Chapter X.—The Absolute God Entirely Incomprehensible by Man.
“For instance, then, what did you say in the beginning? If the wicked one has been begotten of God, being of the same substance as He, then God is wicked. But when I showed you, from the example which you yourself adduced, that wicked beings come from good, and good from wicked, you did not admit the argument, for you said that the example was a human one. Wherefore I now do not admit that the term being begotten 1426 can be used with reference to God; for it is characteristic of man, and not of God, to beget. Not only so; but God cannot be good or evil, just or unjust. Nor indeed can He have intelligence, or life, or any of the other attributes which can exist in man; for all these are peculiar to man. And if we must not, in our investigations in regard to God, give Him the good attributes which belong to man, it is not possible for us to have any thought or make any statement in regard to God; but all we can do is to investigate One point alone,—namely, what is His will which He has Himself allowed us to apprehend, in order that, being judged, we might be without excuse in regard to those laws which we have not observed, though we knew them.”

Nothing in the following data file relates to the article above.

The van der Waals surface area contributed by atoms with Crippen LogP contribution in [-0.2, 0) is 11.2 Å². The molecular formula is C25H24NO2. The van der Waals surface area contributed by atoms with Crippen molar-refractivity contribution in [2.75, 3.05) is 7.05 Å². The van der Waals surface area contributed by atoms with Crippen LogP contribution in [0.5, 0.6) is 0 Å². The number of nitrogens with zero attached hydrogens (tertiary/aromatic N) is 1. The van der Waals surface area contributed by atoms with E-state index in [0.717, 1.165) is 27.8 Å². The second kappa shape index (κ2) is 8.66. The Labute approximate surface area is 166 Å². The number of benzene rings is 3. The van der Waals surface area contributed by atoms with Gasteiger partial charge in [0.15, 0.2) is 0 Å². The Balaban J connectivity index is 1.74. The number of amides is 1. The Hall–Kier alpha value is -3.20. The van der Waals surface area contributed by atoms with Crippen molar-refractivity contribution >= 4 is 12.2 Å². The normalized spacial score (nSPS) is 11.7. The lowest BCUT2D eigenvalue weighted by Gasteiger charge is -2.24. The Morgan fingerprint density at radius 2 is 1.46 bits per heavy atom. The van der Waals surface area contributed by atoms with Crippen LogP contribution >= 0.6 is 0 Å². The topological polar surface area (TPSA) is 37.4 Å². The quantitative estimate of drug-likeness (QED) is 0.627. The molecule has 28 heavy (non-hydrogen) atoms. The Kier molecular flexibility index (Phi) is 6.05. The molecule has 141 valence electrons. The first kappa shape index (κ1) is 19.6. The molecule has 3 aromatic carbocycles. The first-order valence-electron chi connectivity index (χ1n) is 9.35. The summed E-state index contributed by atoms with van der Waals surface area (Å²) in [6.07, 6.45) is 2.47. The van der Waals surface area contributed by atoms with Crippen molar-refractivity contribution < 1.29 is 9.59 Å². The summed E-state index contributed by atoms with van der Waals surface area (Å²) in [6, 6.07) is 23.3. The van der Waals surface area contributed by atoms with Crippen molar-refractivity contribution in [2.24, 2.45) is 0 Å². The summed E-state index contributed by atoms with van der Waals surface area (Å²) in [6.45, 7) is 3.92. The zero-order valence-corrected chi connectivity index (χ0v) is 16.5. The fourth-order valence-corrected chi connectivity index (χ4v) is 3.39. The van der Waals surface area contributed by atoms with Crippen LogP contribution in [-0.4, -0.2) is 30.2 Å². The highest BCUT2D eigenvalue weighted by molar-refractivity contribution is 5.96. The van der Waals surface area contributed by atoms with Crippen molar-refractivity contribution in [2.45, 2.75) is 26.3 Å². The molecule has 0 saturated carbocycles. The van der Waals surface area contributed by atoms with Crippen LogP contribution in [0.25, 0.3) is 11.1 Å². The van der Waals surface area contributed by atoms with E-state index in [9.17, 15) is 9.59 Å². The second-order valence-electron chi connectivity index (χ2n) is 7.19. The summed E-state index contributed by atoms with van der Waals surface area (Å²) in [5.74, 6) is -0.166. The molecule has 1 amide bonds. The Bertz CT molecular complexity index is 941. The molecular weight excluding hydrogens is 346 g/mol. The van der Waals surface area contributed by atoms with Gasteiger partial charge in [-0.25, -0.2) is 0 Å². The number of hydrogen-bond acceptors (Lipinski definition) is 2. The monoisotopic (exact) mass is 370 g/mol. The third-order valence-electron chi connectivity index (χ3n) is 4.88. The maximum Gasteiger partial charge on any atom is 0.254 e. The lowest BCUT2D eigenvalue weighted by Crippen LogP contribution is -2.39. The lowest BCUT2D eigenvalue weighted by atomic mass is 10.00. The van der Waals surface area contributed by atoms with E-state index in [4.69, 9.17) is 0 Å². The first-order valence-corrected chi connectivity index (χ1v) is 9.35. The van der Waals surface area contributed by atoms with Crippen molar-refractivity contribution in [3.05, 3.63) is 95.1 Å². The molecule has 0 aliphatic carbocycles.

The text is corrupt here. Literally it is, “I do not admit that God had been begotten.”